Deadly Beauty: Drugs under the Microscope These gorgeous images are of drugs that kill our cells as surely as they may heal us. Widely used in cancer chemotherapy and other disorders, they make us wonder at their beauty and question how they are used.
• Mitomycin: DNA crosslinker antibiotic from Streptomyces. Used in glaucoma and lasik surgery, bladder, oesophageal and other cancers. Works by blocking DNA replication in dividing cells.
• Azacititine: DNA methylase blocker used to treat myelodysplastic syndrome, and in clinical trials for relapsed acute myeloid leukemia (AML). Masquerades as a “C” nucleoside but cannot get modified so it blocks DNA methyltransferase and thus activate tumor suppressor genes silenced by hypermethylation.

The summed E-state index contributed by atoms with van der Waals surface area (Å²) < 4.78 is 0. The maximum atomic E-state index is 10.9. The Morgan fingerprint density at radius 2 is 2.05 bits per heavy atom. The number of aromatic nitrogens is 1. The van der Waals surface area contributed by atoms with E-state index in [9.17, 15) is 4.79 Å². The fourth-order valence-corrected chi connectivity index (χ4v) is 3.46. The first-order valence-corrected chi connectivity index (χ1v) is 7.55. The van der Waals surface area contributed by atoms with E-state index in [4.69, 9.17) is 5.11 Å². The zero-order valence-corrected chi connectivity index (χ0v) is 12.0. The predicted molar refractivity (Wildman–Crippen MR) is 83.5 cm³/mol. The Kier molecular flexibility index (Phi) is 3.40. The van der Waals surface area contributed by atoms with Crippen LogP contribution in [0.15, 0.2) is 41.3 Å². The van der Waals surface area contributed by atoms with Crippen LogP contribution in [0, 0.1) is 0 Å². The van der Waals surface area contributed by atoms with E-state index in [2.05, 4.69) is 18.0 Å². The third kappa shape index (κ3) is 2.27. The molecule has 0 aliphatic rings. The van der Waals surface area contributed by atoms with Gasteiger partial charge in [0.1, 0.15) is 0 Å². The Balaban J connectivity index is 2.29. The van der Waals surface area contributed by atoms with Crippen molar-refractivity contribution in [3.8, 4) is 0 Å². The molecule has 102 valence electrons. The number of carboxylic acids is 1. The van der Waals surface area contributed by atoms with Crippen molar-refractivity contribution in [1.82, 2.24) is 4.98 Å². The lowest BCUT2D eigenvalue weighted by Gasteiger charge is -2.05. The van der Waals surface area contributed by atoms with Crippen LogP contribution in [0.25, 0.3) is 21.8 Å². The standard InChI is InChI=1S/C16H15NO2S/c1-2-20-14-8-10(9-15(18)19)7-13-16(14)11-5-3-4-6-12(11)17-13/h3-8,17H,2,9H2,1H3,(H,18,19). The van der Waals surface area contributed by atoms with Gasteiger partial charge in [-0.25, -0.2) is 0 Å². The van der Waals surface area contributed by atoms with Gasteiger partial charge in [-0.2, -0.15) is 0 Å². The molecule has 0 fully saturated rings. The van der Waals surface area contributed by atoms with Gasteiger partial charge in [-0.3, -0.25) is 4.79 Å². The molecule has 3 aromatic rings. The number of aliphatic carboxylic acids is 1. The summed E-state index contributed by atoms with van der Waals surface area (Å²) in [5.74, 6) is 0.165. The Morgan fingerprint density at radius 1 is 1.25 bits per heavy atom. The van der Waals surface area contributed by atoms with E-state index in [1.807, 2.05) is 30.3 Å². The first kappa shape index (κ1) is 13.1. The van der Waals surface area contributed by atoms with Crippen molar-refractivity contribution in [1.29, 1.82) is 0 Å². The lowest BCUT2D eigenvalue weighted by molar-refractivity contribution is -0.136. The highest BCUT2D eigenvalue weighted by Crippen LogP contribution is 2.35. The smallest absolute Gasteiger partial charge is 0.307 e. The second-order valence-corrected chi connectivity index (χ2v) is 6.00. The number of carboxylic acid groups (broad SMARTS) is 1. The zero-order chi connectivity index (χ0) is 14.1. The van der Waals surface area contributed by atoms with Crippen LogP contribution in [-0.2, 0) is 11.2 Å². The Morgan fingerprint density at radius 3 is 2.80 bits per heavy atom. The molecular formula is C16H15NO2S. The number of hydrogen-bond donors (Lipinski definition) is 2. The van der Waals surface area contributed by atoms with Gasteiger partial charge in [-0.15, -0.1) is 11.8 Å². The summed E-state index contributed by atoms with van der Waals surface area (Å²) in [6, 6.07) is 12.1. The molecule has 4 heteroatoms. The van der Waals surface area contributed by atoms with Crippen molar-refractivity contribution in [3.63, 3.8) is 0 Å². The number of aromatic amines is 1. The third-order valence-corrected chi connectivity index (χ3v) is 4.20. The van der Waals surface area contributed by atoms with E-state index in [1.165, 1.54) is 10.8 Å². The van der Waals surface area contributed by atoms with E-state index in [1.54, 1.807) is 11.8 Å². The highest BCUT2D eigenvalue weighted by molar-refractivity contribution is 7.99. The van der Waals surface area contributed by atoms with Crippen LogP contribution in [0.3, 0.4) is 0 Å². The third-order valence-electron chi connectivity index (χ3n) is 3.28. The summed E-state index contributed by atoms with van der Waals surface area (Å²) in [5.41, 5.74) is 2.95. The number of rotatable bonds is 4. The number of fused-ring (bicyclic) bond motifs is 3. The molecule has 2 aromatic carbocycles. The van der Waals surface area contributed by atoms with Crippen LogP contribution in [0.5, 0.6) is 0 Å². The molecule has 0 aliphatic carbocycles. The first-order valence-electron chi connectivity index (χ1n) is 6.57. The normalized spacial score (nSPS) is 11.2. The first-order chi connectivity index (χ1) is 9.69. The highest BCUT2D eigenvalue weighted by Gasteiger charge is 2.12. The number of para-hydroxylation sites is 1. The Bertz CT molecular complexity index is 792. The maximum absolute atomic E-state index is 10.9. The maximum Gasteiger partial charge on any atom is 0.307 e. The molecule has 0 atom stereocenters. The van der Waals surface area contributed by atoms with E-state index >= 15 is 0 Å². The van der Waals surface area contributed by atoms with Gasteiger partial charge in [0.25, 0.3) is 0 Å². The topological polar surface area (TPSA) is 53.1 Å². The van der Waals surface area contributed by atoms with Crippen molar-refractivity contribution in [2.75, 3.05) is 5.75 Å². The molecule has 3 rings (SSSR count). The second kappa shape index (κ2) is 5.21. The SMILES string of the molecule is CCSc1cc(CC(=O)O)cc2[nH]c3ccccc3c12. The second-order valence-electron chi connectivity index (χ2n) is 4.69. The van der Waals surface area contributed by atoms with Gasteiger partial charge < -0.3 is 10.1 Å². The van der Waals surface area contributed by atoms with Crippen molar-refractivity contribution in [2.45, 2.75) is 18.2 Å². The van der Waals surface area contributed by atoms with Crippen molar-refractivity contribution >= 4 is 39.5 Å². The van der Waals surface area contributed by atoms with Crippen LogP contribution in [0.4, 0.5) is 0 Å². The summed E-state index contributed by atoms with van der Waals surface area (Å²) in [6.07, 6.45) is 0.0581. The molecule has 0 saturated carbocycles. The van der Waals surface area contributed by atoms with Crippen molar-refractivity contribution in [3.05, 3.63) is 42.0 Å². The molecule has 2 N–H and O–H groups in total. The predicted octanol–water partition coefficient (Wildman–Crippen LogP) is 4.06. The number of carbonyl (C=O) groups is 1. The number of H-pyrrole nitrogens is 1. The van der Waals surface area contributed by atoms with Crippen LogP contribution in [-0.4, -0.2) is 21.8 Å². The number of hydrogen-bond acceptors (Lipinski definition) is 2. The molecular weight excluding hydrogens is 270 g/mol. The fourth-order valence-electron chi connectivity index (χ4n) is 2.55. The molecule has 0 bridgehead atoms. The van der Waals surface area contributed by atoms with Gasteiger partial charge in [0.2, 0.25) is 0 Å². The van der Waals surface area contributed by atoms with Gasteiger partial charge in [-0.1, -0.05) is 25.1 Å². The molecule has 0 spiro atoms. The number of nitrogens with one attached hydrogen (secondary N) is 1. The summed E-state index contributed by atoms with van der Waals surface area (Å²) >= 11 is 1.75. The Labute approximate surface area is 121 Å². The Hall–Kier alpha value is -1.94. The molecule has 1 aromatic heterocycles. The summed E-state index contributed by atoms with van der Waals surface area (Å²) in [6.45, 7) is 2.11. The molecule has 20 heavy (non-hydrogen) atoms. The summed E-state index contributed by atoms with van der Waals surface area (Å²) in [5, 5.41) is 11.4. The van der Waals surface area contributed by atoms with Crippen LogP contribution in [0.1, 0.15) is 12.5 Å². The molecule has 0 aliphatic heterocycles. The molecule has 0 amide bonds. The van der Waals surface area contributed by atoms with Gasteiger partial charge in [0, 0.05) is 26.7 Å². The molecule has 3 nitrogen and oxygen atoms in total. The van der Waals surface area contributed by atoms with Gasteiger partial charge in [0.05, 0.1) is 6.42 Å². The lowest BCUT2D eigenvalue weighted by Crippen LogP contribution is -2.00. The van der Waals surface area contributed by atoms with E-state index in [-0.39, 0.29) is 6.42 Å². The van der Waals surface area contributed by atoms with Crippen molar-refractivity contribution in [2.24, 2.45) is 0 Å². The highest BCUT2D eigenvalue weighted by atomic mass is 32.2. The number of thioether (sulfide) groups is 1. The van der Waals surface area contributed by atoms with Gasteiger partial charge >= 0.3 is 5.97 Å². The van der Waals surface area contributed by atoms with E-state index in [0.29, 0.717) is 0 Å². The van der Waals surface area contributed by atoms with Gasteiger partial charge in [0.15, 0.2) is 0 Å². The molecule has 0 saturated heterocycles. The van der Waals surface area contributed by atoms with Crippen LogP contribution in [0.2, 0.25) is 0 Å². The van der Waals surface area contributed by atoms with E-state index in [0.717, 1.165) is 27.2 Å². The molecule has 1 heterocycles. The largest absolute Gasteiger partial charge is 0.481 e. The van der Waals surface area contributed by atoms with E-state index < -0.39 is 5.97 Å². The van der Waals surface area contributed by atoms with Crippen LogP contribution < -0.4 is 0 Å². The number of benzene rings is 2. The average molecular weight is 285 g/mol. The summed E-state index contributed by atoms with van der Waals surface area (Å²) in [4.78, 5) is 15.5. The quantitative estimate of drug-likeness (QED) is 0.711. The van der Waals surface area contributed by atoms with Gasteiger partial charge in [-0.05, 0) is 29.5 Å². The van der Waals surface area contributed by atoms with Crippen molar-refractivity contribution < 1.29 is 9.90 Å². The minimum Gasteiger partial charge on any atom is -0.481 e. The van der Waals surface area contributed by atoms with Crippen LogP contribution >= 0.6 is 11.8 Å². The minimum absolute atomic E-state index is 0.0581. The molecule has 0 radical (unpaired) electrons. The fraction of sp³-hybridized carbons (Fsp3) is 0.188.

• Mitoxantrone: DNA topoisomerase inhibitor, used to treat metastatic breast cancer, AML, non-Hodgkin’s lymphoma,and prostate cancer. During replication, DNA becomes “overwound” ahead of the replication fork. The topological tension is relieved by topoisomerases.The enzyme binds to “tense” DNA and cleaves the phosphate backbone; the DNA unwinds and, then topoisomerase reseals the break.
• Fluoxetine (Prozac): Antidepressant blockbuster drug, works by inhibiting serotonin reuptake. Also used to treat obsessive compulsive disorder and eating disorders.
• Trastuzumab (Herceptin): A monoclonal antibody that blocks the HER2/neu receptor and is used in the treatment of certain breast cancers. The HER2 gene is amplified in some cancers where it causes excessive cell growth. The treatment is very expensive ($100,000 a year) and cancers tend to become resistant.
ScienceSunday , #sciencesunday